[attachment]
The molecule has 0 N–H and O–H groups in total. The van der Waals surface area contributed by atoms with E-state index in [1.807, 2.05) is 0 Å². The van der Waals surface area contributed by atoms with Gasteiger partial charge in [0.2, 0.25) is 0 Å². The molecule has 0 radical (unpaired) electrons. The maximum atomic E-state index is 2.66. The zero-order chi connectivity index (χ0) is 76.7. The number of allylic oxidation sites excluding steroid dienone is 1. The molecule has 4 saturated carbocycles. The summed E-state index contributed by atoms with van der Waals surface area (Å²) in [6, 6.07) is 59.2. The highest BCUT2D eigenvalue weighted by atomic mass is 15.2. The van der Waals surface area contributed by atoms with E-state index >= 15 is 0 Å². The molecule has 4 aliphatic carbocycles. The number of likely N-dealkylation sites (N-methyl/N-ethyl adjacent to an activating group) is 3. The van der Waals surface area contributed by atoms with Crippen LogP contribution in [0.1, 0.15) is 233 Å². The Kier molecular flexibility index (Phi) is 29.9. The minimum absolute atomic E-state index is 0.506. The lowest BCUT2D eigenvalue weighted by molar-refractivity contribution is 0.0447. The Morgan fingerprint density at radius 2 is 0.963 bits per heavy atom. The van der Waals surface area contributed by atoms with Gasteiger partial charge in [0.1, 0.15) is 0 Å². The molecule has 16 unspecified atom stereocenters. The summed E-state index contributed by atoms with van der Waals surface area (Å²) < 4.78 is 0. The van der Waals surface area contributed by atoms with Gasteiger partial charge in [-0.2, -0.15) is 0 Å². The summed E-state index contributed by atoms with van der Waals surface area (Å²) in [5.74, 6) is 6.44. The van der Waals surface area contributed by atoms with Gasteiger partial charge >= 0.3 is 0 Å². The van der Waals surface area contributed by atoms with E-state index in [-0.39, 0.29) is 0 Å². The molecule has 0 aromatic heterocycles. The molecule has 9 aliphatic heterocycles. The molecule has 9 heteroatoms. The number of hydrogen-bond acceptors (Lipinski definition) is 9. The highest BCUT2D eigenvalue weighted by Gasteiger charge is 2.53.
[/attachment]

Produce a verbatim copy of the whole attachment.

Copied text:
The molecule has 0 N–H and O–H groups in total. The van der Waals surface area contributed by atoms with E-state index in [1.807, 2.05) is 0 Å². The van der Waals surface area contributed by atoms with Gasteiger partial charge in [0.2, 0.25) is 0 Å². The molecule has 0 radical (unpaired) electrons. The maximum atomic E-state index is 2.66. The zero-order chi connectivity index (χ0) is 76.7. The number of allylic oxidation sites excluding steroid dienone is 1. The molecule has 4 saturated carbocycles. The summed E-state index contributed by atoms with van der Waals surface area (Å²) in [6, 6.07) is 59.2. The highest BCUT2D eigenvalue weighted by atomic mass is 15.2. The van der Waals surface area contributed by atoms with E-state index >= 15 is 0 Å². The molecule has 4 aliphatic carbocycles. The number of likely N-dealkylation sites (N-methyl/N-ethyl adjacent to an activating group) is 3. The van der Waals surface area contributed by atoms with Crippen LogP contribution in [0.1, 0.15) is 233 Å². The Kier molecular flexibility index (Phi) is 29.9. The minimum absolute atomic E-state index is 0.506. The lowest BCUT2D eigenvalue weighted by molar-refractivity contribution is 0.0447. The Morgan fingerprint density at radius 2 is 0.963 bits per heavy atom. The van der Waals surface area contributed by atoms with Gasteiger partial charge in [0.1, 0.15) is 0 Å². The molecule has 16 unspecified atom stereocenters. The summed E-state index contributed by atoms with van der Waals surface area (Å²) < 4.78 is 0. The van der Waals surface area contributed by atoms with Gasteiger partial charge in [-0.2, -0.15) is 0 Å². The summed E-state index contributed by atoms with van der Waals surface area (Å²) in [5.74, 6) is 6.44. The van der Waals surface area contributed by atoms with Gasteiger partial charge >= 0.3 is 0 Å². The van der Waals surface area contributed by atoms with E-state index in [-0.39, 0.29) is 0 Å². The molecule has 0 aromatic heterocycles. The molecule has 9 aliphatic heterocycles. The molecule has 9 heteroatoms. The number of hydrogen-bond acceptors (Lipinski definition) is 9. The highest BCUT2D eigenvalue weighted by Gasteiger charge is 2.53.